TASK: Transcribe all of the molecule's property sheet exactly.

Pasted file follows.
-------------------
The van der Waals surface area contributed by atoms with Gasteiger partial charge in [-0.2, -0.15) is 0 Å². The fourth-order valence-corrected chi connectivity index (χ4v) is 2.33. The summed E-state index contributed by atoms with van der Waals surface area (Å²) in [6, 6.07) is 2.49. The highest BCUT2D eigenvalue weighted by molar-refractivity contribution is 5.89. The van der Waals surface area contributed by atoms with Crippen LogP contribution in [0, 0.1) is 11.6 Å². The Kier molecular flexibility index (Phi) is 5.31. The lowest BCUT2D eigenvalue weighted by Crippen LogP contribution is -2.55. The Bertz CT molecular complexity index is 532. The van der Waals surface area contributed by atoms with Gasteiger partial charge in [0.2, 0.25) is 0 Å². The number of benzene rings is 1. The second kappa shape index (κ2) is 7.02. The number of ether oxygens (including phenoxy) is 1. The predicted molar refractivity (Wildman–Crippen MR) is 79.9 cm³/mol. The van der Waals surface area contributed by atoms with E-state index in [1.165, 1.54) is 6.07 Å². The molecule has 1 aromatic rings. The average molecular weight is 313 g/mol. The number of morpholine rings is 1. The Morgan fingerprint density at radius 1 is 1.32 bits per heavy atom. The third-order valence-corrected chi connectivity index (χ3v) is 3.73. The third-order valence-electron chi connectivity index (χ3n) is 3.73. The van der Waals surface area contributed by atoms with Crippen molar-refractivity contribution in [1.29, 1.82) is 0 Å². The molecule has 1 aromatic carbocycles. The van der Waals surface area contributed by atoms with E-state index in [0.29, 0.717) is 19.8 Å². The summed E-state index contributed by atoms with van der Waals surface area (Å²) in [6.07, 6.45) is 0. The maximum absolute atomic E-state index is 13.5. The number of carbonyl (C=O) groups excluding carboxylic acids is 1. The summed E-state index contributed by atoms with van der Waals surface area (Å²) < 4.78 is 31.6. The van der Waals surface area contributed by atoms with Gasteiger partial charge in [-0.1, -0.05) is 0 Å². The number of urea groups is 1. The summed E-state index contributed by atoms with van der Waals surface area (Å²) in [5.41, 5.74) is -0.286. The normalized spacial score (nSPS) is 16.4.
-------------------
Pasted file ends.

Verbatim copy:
The van der Waals surface area contributed by atoms with Gasteiger partial charge in [-0.2, -0.15) is 0 Å². The fourth-order valence-corrected chi connectivity index (χ4v) is 2.33. The summed E-state index contributed by atoms with van der Waals surface area (Å²) in [6, 6.07) is 2.49. The highest BCUT2D eigenvalue weighted by molar-refractivity contribution is 5.89. The van der Waals surface area contributed by atoms with Crippen LogP contribution in [0, 0.1) is 11.6 Å². The Kier molecular flexibility index (Phi) is 5.31. The lowest BCUT2D eigenvalue weighted by Crippen LogP contribution is -2.55. The Bertz CT molecular complexity index is 532. The van der Waals surface area contributed by atoms with Gasteiger partial charge in [0.2, 0.25) is 0 Å². The number of benzene rings is 1. The second kappa shape index (κ2) is 7.02. The number of ether oxygens (including phenoxy) is 1. The predicted molar refractivity (Wildman–Crippen MR) is 79.9 cm³/mol. The van der Waals surface area contributed by atoms with E-state index in [1.165, 1.54) is 6.07 Å². The molecule has 1 aromatic rings. The average molecular weight is 313 g/mol. The number of morpholine rings is 1. The Morgan fingerprint density at radius 1 is 1.32 bits per heavy atom. The third-order valence-corrected chi connectivity index (χ3v) is 3.73. The third-order valence-electron chi connectivity index (χ3n) is 3.73. The van der Waals surface area contributed by atoms with Crippen molar-refractivity contribution in [1.29, 1.82) is 0 Å². The molecule has 1 aromatic carbocycles. The van der Waals surface area contributed by atoms with E-state index in [0.29, 0.717) is 19.8 Å². The summed E-state index contributed by atoms with van der Waals surface area (Å²) in [6.07, 6.45) is 0. The maximum absolute atomic E-state index is 13.5. The number of carbonyl (C=O) groups excluding carboxylic acids is 1. The summed E-state index contributed by atoms with van der Waals surface area (Å²) < 4.78 is 31.6. The van der Waals surface area contributed by atoms with Gasteiger partial charge in [-0.1, -0.05) is 0 Å². The number of urea groups is 1. The summed E-state index contributed by atoms with van der Waals surface area (Å²) in [5.41, 5.74) is -0.286. The normalized spacial score (nSPS) is 16.4.